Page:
• Trio of Agencies Issue Final Regulations on Wellness Programs
  • June 14, 2013 | Authors: Adam M. Meehan; Evelyn Small Traub
  • Law Firms: Troutman Sanders LLP - Atlanta Office ; Troutman Sanders LLP - Richmond Office
  • This is the twenty-fourth in a series of advisories on Health Care Reform and other recent developments in health care.

    “The Intention of the Departments in these final regulations is that, regardless of the type of wellness program, every individual participating in the program should be able to receive the full amount of any reward or incentive, regardless of any health factor.”

    Introduction

    The Departments of Treasury, Labor, and Health and Human Services recently issued final regulations on employment-based wellness programs that are subject to the nondiscrimination provisions of the Health Insurance Portability and Accountability Act of 1996 (HIPAA). The final regulations apply to group health plans and group health insurance issuers (for purposes of this article, the use of “plan” or “plans” encompass both group health plans and group health insurance issuers). Troutman Sanders has previously summarized the proposed regulations issued on November 20, 2012.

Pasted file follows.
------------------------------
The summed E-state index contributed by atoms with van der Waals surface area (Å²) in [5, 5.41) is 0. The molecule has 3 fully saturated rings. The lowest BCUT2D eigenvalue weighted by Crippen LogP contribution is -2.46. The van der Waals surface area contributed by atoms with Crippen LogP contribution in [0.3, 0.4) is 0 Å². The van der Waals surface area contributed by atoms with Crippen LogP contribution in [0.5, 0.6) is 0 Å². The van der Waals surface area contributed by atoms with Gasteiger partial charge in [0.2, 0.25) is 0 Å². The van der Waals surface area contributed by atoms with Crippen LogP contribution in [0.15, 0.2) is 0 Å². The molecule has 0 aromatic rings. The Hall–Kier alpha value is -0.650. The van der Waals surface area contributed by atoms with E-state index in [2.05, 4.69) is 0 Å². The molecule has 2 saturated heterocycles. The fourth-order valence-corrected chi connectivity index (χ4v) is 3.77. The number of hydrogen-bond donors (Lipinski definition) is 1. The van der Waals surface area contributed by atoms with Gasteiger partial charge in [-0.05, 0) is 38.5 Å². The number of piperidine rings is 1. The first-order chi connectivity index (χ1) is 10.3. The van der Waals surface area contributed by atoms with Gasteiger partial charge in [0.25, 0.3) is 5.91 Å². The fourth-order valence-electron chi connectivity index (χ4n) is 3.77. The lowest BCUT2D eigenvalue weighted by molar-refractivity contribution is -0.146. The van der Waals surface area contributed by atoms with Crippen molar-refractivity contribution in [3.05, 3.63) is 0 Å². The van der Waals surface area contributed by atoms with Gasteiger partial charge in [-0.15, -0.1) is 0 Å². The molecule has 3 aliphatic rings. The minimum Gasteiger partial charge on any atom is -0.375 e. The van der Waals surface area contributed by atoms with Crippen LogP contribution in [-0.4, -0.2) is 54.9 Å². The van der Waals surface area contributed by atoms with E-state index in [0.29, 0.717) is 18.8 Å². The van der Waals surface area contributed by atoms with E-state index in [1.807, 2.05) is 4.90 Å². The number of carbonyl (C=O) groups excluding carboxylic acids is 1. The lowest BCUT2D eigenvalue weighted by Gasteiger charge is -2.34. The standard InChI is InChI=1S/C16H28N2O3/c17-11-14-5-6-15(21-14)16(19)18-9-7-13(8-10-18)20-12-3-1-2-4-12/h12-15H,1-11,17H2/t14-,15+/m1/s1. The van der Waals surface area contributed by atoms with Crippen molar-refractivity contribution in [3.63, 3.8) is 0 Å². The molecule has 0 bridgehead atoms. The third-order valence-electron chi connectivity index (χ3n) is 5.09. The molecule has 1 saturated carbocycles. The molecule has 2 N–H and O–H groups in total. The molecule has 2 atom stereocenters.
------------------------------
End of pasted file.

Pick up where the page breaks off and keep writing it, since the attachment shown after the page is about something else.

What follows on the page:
Although the final regulations retain general principles from the 2006 HIPAA regulations on wellness programs and largely track the proposed regulations issued last year, this alert will summarize some of the noteworthy takeaways from the guidance.